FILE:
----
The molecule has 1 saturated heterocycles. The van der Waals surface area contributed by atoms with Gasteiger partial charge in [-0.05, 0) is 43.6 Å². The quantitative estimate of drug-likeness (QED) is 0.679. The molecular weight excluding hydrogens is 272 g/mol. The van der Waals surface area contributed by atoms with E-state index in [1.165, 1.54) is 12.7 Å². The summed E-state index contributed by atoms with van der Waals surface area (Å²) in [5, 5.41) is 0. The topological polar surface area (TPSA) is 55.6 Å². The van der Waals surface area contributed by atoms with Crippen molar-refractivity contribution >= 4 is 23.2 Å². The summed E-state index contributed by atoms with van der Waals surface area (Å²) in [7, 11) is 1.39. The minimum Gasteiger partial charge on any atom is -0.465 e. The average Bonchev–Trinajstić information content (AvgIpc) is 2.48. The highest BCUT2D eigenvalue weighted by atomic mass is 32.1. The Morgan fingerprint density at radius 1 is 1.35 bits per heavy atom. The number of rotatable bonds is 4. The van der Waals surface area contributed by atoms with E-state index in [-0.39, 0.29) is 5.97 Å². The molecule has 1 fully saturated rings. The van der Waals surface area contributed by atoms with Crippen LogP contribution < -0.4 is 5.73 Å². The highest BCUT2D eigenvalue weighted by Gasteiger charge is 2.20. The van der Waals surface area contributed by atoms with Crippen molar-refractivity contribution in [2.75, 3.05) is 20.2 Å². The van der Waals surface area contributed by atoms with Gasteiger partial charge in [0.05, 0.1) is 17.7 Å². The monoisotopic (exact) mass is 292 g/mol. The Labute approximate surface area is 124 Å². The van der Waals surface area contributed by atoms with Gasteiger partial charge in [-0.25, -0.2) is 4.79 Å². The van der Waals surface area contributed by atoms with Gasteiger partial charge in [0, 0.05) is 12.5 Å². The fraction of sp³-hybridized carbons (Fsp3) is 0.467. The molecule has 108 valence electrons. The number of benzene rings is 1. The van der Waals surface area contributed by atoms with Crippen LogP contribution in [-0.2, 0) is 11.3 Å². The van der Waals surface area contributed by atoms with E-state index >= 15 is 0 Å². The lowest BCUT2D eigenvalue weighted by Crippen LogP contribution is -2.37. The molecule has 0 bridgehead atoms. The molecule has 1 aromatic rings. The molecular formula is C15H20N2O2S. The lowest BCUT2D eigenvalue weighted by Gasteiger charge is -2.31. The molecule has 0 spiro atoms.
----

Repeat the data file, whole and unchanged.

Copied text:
The molecule has 1 saturated heterocycles. The van der Waals surface area contributed by atoms with Gasteiger partial charge in [-0.05, 0) is 43.6 Å². The quantitative estimate of drug-likeness (QED) is 0.679. The molecular weight excluding hydrogens is 272 g/mol. The van der Waals surface area contributed by atoms with E-state index in [1.165, 1.54) is 12.7 Å². The summed E-state index contributed by atoms with van der Waals surface area (Å²) in [5, 5.41) is 0. The topological polar surface area (TPSA) is 55.6 Å². The van der Waals surface area contributed by atoms with Crippen molar-refractivity contribution >= 4 is 23.2 Å². The summed E-state index contributed by atoms with van der Waals surface area (Å²) in [7, 11) is 1.39. The minimum Gasteiger partial charge on any atom is -0.465 e. The average Bonchev–Trinajstić information content (AvgIpc) is 2.48. The highest BCUT2D eigenvalue weighted by atomic mass is 32.1. The Morgan fingerprint density at radius 1 is 1.35 bits per heavy atom. The number of rotatable bonds is 4. The van der Waals surface area contributed by atoms with E-state index in [-0.39, 0.29) is 5.97 Å². The molecule has 1 fully saturated rings. The van der Waals surface area contributed by atoms with Crippen LogP contribution < -0.4 is 5.73 Å². The highest BCUT2D eigenvalue weighted by Gasteiger charge is 2.20. The van der Waals surface area contributed by atoms with Crippen molar-refractivity contribution in [2.75, 3.05) is 20.2 Å². The van der Waals surface area contributed by atoms with Gasteiger partial charge in [0.05, 0.1) is 17.7 Å². The monoisotopic (exact) mass is 292 g/mol. The Labute approximate surface area is 124 Å². The van der Waals surface area contributed by atoms with Gasteiger partial charge in [-0.25, -0.2) is 4.79 Å². The van der Waals surface area contributed by atoms with Gasteiger partial charge in [0, 0.05) is 12.5 Å². The fraction of sp³-hybridized carbons (Fsp3) is 0.467. The molecule has 108 valence electrons. The number of benzene rings is 1. The van der Waals surface area contributed by atoms with Crippen LogP contribution in [-0.2, 0) is 11.3 Å². The van der Waals surface area contributed by atoms with E-state index >= 15 is 0 Å². The lowest BCUT2D eigenvalue weighted by Crippen LogP contribution is -2.37. The molecule has 0 bridgehead atoms. The molecule has 1 aromatic rings. The molecular formula is C15H20N2O2S. The lowest BCUT2D eigenvalue weighted by Gasteiger charge is -2.31. The molecule has 0 spiro atoms.